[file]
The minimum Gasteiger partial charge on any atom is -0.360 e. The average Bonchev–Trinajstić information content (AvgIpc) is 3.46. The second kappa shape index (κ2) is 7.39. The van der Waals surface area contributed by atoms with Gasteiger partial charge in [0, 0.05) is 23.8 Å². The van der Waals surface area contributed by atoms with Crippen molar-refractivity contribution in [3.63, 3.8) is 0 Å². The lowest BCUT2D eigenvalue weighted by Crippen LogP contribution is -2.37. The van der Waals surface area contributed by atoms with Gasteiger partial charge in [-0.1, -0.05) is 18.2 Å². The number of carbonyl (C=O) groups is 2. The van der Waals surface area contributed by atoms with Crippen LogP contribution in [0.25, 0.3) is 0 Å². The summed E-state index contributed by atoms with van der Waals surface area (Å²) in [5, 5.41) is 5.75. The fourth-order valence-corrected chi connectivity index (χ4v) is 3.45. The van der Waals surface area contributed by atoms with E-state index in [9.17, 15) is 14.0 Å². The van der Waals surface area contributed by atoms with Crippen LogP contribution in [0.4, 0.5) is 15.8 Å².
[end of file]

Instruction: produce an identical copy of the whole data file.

The minimum Gasteiger partial charge on any atom is -0.360 e. The average Bonchev–Trinajstić information content (AvgIpc) is 3.46. The second kappa shape index (κ2) is 7.39. The van der Waals surface area contributed by atoms with Gasteiger partial charge in [0, 0.05) is 23.8 Å². The van der Waals surface area contributed by atoms with Crippen molar-refractivity contribution in [3.63, 3.8) is 0 Å². The lowest BCUT2D eigenvalue weighted by Crippen LogP contribution is -2.37. The van der Waals surface area contributed by atoms with Gasteiger partial charge in [-0.1, -0.05) is 18.2 Å². The number of carbonyl (C=O) groups is 2. The van der Waals surface area contributed by atoms with Crippen LogP contribution in [0.25, 0.3) is 0 Å². The summed E-state index contributed by atoms with van der Waals surface area (Å²) in [5, 5.41) is 5.75. The fourth-order valence-corrected chi connectivity index (χ4v) is 3.45. The van der Waals surface area contributed by atoms with E-state index in [9.17, 15) is 14.0 Å². The van der Waals surface area contributed by atoms with Crippen LogP contribution in [0.4, 0.5) is 15.8 Å².